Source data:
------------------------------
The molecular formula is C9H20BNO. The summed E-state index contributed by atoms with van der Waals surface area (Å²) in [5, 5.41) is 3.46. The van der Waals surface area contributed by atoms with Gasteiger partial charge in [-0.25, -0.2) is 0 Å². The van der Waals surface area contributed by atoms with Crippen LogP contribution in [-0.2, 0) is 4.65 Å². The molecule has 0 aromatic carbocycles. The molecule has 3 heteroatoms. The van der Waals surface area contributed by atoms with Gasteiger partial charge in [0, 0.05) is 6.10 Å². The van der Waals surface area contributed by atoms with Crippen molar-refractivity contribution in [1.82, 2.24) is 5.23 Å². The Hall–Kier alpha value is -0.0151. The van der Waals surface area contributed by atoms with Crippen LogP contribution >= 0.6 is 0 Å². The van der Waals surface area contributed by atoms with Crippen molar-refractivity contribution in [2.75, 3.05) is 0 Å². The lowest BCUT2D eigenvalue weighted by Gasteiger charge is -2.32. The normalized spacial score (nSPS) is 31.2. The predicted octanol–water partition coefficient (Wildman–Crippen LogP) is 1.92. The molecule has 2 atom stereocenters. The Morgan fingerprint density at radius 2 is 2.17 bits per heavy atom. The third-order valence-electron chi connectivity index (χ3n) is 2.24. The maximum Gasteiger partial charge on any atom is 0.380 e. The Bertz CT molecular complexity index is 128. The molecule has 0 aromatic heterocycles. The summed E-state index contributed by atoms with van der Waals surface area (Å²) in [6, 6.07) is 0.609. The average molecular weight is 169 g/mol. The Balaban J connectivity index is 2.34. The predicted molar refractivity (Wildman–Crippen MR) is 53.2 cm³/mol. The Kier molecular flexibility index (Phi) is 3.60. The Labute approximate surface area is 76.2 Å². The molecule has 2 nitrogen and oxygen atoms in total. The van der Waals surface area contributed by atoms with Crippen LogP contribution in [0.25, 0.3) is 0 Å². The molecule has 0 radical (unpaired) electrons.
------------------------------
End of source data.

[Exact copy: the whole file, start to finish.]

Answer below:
The molecular formula is C9H20BNO. The summed E-state index contributed by atoms with van der Waals surface area (Å²) in [5, 5.41) is 3.46. The van der Waals surface area contributed by atoms with Gasteiger partial charge in [-0.25, -0.2) is 0 Å². The van der Waals surface area contributed by atoms with Crippen LogP contribution in [-0.2, 0) is 4.65 Å². The molecule has 0 aromatic carbocycles. The molecule has 3 heteroatoms. The van der Waals surface area contributed by atoms with Gasteiger partial charge in [0, 0.05) is 6.10 Å². The van der Waals surface area contributed by atoms with Crippen molar-refractivity contribution in [1.82, 2.24) is 5.23 Å². The Hall–Kier alpha value is -0.0151. The van der Waals surface area contributed by atoms with Crippen LogP contribution >= 0.6 is 0 Å². The van der Waals surface area contributed by atoms with Crippen molar-refractivity contribution in [2.75, 3.05) is 0 Å². The lowest BCUT2D eigenvalue weighted by Gasteiger charge is -2.32. The normalized spacial score (nSPS) is 31.2. The predicted octanol–water partition coefficient (Wildman–Crippen LogP) is 1.92. The molecule has 2 atom stereocenters. The Morgan fingerprint density at radius 2 is 2.17 bits per heavy atom. The third-order valence-electron chi connectivity index (χ3n) is 2.24. The maximum Gasteiger partial charge on any atom is 0.380 e. The Bertz CT molecular complexity index is 128. The molecule has 0 aromatic heterocycles. The summed E-state index contributed by atoms with van der Waals surface area (Å²) in [6, 6.07) is 0.609. The average molecular weight is 169 g/mol. The Balaban J connectivity index is 2.34. The predicted molar refractivity (Wildman–Crippen MR) is 53.2 cm³/mol. The Kier molecular flexibility index (Phi) is 3.60. The Labute approximate surface area is 76.2 Å². The molecule has 2 nitrogen and oxygen atoms in total. The van der Waals surface area contributed by atoms with Crippen LogP contribution in [0.25, 0.3) is 0 Å². The molecule has 0 radical (unpaired) electrons.